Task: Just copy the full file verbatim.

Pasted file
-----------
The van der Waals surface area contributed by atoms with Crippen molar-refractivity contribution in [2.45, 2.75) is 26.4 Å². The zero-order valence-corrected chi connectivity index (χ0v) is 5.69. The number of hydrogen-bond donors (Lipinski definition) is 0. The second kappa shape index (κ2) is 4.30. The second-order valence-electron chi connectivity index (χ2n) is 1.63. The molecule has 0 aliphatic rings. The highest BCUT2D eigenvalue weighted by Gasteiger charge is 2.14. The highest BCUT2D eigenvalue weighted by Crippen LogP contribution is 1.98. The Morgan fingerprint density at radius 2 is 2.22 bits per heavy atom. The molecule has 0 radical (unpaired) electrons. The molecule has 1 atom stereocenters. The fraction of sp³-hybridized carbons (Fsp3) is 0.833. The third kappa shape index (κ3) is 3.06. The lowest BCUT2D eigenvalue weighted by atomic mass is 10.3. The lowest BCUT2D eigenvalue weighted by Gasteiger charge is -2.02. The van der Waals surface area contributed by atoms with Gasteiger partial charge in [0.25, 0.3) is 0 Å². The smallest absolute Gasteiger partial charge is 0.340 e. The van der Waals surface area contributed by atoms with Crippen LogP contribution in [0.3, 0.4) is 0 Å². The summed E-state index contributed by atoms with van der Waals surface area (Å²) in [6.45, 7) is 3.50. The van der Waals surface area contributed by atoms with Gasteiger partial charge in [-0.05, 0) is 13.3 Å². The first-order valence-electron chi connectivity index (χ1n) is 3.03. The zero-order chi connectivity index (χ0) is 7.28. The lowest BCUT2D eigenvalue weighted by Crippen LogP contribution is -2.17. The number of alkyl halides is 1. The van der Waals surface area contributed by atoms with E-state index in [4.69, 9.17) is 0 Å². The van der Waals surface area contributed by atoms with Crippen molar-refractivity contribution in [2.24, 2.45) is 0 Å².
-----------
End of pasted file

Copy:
The van der Waals surface area contributed by atoms with Crippen molar-refractivity contribution in [2.45, 2.75) is 26.4 Å². The zero-order valence-corrected chi connectivity index (χ0v) is 5.69. The number of hydrogen-bond donors (Lipinski definition) is 0. The second kappa shape index (κ2) is 4.30. The second-order valence-electron chi connectivity index (χ2n) is 1.63. The molecule has 0 aliphatic rings. The highest BCUT2D eigenvalue weighted by Gasteiger charge is 2.14. The highest BCUT2D eigenvalue weighted by Crippen LogP contribution is 1.98. The Morgan fingerprint density at radius 2 is 2.22 bits per heavy atom. The molecule has 0 radical (unpaired) electrons. The molecule has 1 atom stereocenters. The fraction of sp³-hybridized carbons (Fsp3) is 0.833. The third kappa shape index (κ3) is 3.06. The lowest BCUT2D eigenvalue weighted by atomic mass is 10.3. The lowest BCUT2D eigenvalue weighted by Gasteiger charge is -2.02. The van der Waals surface area contributed by atoms with Gasteiger partial charge in [0.25, 0.3) is 0 Å². The smallest absolute Gasteiger partial charge is 0.340 e. The van der Waals surface area contributed by atoms with Crippen LogP contribution in [0.3, 0.4) is 0 Å². The summed E-state index contributed by atoms with van der Waals surface area (Å²) in [6.45, 7) is 3.50. The van der Waals surface area contributed by atoms with Gasteiger partial charge in [-0.05, 0) is 13.3 Å². The first-order valence-electron chi connectivity index (χ1n) is 3.03. The zero-order chi connectivity index (χ0) is 7.28. The lowest BCUT2D eigenvalue weighted by Crippen LogP contribution is -2.17. The number of alkyl halides is 1. The van der Waals surface area contributed by atoms with E-state index in [4.69, 9.17) is 0 Å². The van der Waals surface area contributed by atoms with Crippen molar-refractivity contribution in [2.24, 2.45) is 0 Å².